I’m a double-stack sort of guy. I carry concealed everyday, and I’ve gotten accustomed to 15 rounds of 9mm in the magazine. I feel naked without the weight of the gun. But the weather is warming up, finally, and I’m not going to be able to wear my coat through the summer. So its time to look for something a bit more svelte. Time to lose some weight. Time to stop being lazy about the extra mag in the front pocket. Time to dust off the single-stacks.
I’ll give up half the rounds, but I’m not willing to carry anything smaller than a 9mm. So what are the best options for lightweight, single-stack, easily concealed 9mms? Here’s my list:
Buy one now–http://gunsameirca.com/Sprinfield Armory XD-S
The XD-S is a formidable gun. As it is available in both .45 ACP and 9mm, the XD-S offers options most of the others in this list won’t. So you can still entertain the age-old debate of which is better–the 9mm or the .45 ACP.
As for me? I could care less. I have made some incredibly long shots with my XD-S 3.3″ .45. I once broke a clay on the first shot at over 100 yards. It may well have been luck, but it shut up a bunch of people, and I didn’t have to repeat the shot–I just holstered the gun and walked off.
But I’m inclined to choose the 9mm. I really respect what Springfield did with the 9mm version of this gun. It isn’t so small that you sacrifice control, yet it is thin enough to hide almost anywhere. The XD-S is about the biggest gun you can fit in your pocket, perfect for appendix carry, and ideal in the small of the back.
If you want more capacity than the .45, functional sights, aggressive texture (I recently heard the grip texture compared to truck tires), this is it. Capacity: 7+1
Cost: I’ve seen them as low as the $460 range.
Buy one now–http://gunsamerica.com/smith & wesson M&P shield
Smith has nailed this design. It is almost sleek, and very easy to conceal. Now that it is available without a thumb safety, it is even better for concealed carry. If you are fun-sized, and you want an tool you can trust, the shield is a great way to go.
The Shield is making headway for Smith & Wesson, too. They used to own a much larger share of the pistol market–but that dissapeared as everyone else made guns that worked just as well, or better. Now the M&P line is growing in popularity, and will be the entrant into the modular handgun trials, which (if Smith were to win) would make the Shield have back-up gun. Capacity: 7 + 1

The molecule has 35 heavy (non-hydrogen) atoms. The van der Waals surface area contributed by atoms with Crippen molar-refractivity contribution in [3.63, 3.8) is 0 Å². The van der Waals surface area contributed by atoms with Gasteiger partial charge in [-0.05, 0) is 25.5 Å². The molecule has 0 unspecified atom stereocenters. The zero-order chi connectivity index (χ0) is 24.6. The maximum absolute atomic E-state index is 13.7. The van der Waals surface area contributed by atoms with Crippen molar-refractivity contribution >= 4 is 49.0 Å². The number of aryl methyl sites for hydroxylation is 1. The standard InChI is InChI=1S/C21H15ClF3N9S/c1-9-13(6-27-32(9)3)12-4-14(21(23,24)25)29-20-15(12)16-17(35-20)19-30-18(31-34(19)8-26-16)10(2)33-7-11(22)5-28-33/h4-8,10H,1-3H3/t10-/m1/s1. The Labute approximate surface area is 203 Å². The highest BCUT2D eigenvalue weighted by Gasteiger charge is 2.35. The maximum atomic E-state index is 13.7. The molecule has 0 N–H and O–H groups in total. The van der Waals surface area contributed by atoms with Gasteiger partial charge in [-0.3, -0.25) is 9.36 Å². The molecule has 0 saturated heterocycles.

Buy one now–http://gunsamerica.com/kahr CW9
Kahr has made a commitment to concealed carry basics that makes these guns very appealing for small framed shooters. The lines are clean and the performance is unbeatable.
One of my favorite things about the Kahr is the slide. The wide spaced serrations on the rear make it easy to rack. And, if you are having something of an emergency and must rack from the front, the angular cut at the end of the slide is easy to hold onto.
And here’s something I’ll say about Kahr that I won’t say about the competition: the trigger rocks. Kahr triggers are incredibly safe and very responsive. Off all of the guns in the list, this is the easiest to shoot. Capacity: 7+1
Cost: MSRP $449
Buy one now–http://gunsamerica.com/Ruger LC9
Ruger is better known for their revolvers and rifles, but they’re pistols are worthy of mention. The LC9 is thin, with classic lines built into its polymer frame. It is a snappy gun, but one capable of surprising accuracy. If you want a thin gun that won’t break the bank, this is it.
Of all of Ruger’s pistols, this one has always felt a bit loose to me. That isn’t to say that it doesn’t work effectively, and some shooters like looser tolerances, as they feel like it ensures an ability to run while gummed with pocket lint and grime. Maybe so.
I’ve never had a failure from an LC9. The sights are superb, too. Capacity: 7+1
Cost: MSRP $443, but it comes in significantly lower when the available stock is riding high. As far as I can remember, I’ve never seen a used one for sale in a brick-and-mortar store.
Buy one now–http://gunsamerica.com/Kel-Tec PF9
I have seen the occasional PF-9 for sale used. I don’t think that is a bad thing, really–or a testament on quality. The PF-9 is often a first-gun for some. My first pistol was a Kel-Tec and I wish I’d never sold it. The Kel-Tec is solid, well built, and just cheap enough that it won’t ever feel precious.
As I would with all of these pistols, I recommend a lot of range time with the PF-9. The trigger isn’t going to win any awards. And if you are accustomed to larger grips, the PF-9 is going to feel odd. The width is only .88 inch. Capacity: 7+1
Cost: $333 MSRP.
So what did I leave out? Anything worthy of note? The single-stack 9mm is hardly a rarity. Almost everyone makes one. Almost. Mossberg seems to be a notable exception. And maybe Remington, at least until they get the R51 back in circulation.